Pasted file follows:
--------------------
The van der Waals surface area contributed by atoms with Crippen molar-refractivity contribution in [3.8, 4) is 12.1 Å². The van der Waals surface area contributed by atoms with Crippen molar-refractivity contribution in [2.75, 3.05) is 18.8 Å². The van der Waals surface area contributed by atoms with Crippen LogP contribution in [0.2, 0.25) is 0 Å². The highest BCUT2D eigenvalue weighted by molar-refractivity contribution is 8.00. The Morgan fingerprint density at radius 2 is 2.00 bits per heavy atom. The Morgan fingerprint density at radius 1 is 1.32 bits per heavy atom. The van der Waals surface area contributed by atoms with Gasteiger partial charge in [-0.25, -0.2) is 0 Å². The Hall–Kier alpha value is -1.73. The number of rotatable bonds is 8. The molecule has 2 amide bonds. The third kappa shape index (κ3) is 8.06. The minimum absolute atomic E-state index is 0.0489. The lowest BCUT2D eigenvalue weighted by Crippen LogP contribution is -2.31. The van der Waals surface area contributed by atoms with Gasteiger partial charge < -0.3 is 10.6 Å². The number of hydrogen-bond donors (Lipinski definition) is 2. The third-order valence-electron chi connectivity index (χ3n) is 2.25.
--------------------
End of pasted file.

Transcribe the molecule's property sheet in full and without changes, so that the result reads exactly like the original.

The van der Waals surface area contributed by atoms with Crippen molar-refractivity contribution in [3.8, 4) is 12.1 Å². The van der Waals surface area contributed by atoms with Crippen molar-refractivity contribution in [2.75, 3.05) is 18.8 Å². The van der Waals surface area contributed by atoms with Crippen LogP contribution in [0.2, 0.25) is 0 Å². The highest BCUT2D eigenvalue weighted by molar-refractivity contribution is 8.00. The Morgan fingerprint density at radius 2 is 2.00 bits per heavy atom. The Morgan fingerprint density at radius 1 is 1.32 bits per heavy atom. The van der Waals surface area contributed by atoms with Gasteiger partial charge in [-0.25, -0.2) is 0 Å². The Hall–Kier alpha value is -1.73. The number of rotatable bonds is 8. The molecule has 2 amide bonds. The third kappa shape index (κ3) is 8.06. The minimum absolute atomic E-state index is 0.0489. The lowest BCUT2D eigenvalue weighted by Crippen LogP contribution is -2.31. The van der Waals surface area contributed by atoms with Gasteiger partial charge < -0.3 is 10.6 Å². The number of hydrogen-bond donors (Lipinski definition) is 2. The third-order valence-electron chi connectivity index (χ3n) is 2.25.